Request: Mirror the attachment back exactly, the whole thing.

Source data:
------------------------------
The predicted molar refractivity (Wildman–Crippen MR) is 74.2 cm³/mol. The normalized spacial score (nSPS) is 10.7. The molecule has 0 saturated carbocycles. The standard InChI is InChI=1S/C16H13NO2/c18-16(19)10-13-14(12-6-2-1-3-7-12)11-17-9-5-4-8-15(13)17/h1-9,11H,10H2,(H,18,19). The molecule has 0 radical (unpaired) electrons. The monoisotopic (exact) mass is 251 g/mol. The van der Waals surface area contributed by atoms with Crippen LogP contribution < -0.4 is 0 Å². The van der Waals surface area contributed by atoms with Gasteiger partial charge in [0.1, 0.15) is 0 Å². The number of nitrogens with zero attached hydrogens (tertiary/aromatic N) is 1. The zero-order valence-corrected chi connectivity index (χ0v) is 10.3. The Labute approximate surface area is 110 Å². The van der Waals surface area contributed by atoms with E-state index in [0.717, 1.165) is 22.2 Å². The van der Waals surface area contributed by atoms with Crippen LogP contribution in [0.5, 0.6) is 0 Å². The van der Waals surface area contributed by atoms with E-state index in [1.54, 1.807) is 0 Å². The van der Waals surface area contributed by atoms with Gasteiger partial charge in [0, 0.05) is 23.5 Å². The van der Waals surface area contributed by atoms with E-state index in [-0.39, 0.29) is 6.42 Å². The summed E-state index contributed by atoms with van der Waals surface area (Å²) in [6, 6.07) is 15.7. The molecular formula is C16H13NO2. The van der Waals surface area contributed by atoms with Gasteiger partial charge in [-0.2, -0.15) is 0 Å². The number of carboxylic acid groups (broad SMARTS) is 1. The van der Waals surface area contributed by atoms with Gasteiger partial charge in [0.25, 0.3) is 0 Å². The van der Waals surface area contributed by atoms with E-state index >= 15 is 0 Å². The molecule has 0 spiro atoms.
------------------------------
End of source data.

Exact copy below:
The predicted molar refractivity (Wildman–Crippen MR) is 74.2 cm³/mol. The normalized spacial score (nSPS) is 10.7. The molecule has 0 saturated carbocycles. The standard InChI is InChI=1S/C16H13NO2/c18-16(19)10-13-14(12-6-2-1-3-7-12)11-17-9-5-4-8-15(13)17/h1-9,11H,10H2,(H,18,19). The molecule has 0 radical (unpaired) electrons. The monoisotopic (exact) mass is 251 g/mol. The van der Waals surface area contributed by atoms with Crippen LogP contribution < -0.4 is 0 Å². The van der Waals surface area contributed by atoms with Gasteiger partial charge in [0.1, 0.15) is 0 Å². The number of nitrogens with zero attached hydrogens (tertiary/aromatic N) is 1. The zero-order valence-corrected chi connectivity index (χ0v) is 10.3. The Labute approximate surface area is 110 Å². The van der Waals surface area contributed by atoms with E-state index in [0.717, 1.165) is 22.2 Å². The van der Waals surface area contributed by atoms with Crippen LogP contribution in [0.5, 0.6) is 0 Å². The van der Waals surface area contributed by atoms with E-state index in [1.54, 1.807) is 0 Å². The van der Waals surface area contributed by atoms with Gasteiger partial charge in [0, 0.05) is 23.5 Å². The van der Waals surface area contributed by atoms with E-state index in [-0.39, 0.29) is 6.42 Å². The summed E-state index contributed by atoms with van der Waals surface area (Å²) in [6, 6.07) is 15.7. The molecular formula is C16H13NO2. The van der Waals surface area contributed by atoms with Gasteiger partial charge in [-0.2, -0.15) is 0 Å². The number of carboxylic acid groups (broad SMARTS) is 1. The van der Waals surface area contributed by atoms with Gasteiger partial charge in [0.25, 0.3) is 0 Å². The van der Waals surface area contributed by atoms with E-state index >= 15 is 0 Å². The molecule has 0 spiro atoms.